Do you remember Saddam Hussein’s statue falling as it was pulled down by ropes? What about former President Bush dressed in fighter pilot gear on top of an aircraft carrier proclaiming, “Mission Accomplished!”? The burning oil fields? News videos of bombs tracing through night skies? David Sullivan’s second poetry collection, Every Seed of the Pomegranate, recollects, gathers, and imagines the voices of this war: Iraqi and US soldiers, civilians, those wounded by the war and living with the consequences. Sullivan will read from this volume Sunday, July 15th from 5:30 to 7pm in room 5005 of the Horticulture Center, Cabrillo College, Aptos.
Sullivan’s collection meditates on how to process a war we protested against, which nevertheless raged forward, a war that began on false premises, which nevertheless fueled justifications of righteousness, a war from where so many returned wounded, while the numbers dead escalated every day. The Iraq invasion rests on all of us, and it is through poetry that Sullivan begins to address our responsibility. The first act being to imagine and listen.
In the “Preface” to the volume, Sullivan states, “I wrote these poems to help myself see beyond the simplistic labels of PTSD and jihadism, xenophobia and patriotism, and to imagine looking through others’ eyes.” The volume’s first section focuses on the invasion, while the second section undertakes the US occupation of Iraq, and throughout, the poems lend voice to the people directly affected.
In “Kurdish House on Fire” the fire raging is the aftermath of anger following a young woman’s gang rape by Saddam’s soldiers. “Leila Hussein, Housewife” relates how a woman continues to feed and celebrate her family in the midst of a war torn market. “The Day the Beekeeper Died, Sulaymaniyah” imagines a daughter covered in her father’s bees mourning his passing. Sullivan imagines the female Iraqi experience in these poems with bravery, lyricism, and humility. The poems don’t proclaim what or how to feel, instead they allow the reader to step into the world of war-ravaged Iraq and experience tragedy, strength and perseverance.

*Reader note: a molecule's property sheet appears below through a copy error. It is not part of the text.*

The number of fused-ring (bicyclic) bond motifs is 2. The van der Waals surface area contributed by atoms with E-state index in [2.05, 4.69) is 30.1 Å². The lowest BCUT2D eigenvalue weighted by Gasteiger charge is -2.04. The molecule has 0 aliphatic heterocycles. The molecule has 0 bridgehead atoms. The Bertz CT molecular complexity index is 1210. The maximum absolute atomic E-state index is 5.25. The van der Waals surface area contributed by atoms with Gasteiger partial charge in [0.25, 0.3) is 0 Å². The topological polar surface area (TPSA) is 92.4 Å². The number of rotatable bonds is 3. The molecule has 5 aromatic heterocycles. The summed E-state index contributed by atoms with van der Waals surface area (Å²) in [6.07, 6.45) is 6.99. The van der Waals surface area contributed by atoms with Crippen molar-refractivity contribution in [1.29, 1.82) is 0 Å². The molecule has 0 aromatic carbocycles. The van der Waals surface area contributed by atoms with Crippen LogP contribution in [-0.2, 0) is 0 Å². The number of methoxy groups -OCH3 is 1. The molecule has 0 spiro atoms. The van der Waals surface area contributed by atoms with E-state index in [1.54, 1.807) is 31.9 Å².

Other poems in the volume capture the varied experience of soldiers on both sides, their families, and even angels. One of the first poems in the collection “Angel Jibril (Gabriel), The Messenger” sets forth a lament from the archangel as to why human experience is filled with suffering. Jibril asks, “If you knew your feet/ would be blistered would you still/ offer up your prayers?”, as though any spiritual journey mandates trials, separation and loss. At the end of the poem, Jibril suggests that we place all into story and speak, even though these words “will be like the bones—/ hard, ivory splinters/ no one swallows. . . .” Those are the poems in this collection: hard words, difficult stories, the bones war leaves in our consciousness.
In the same poem, Sullivan proclaims, “. . . From them build/ what passes for home.” The Iraqi people are rebuilding their nation, culture, and their homes, both literally and metaphorically. We need to do the same. So many lives have been lost on both sides. So much destruction. So many wrongs. Perhaps one way to open our hearts and minds is to contemplate Sullivan’s Every Seed of the Pomegranate and remember these poems of bravery and loss the next time a politician warns of impending doom.
The publication celebration for Every Seed of the Pomegranate takes place on Sunday, July 15th from 5:30 to 7pm at the Cabrillo College Horticulture Center in Aptos. Iraqi musicians will play first, followed by Sullivan’s reading. The book is also available through your local bookstore on the shelves or through special order. Available on Amazon.com too.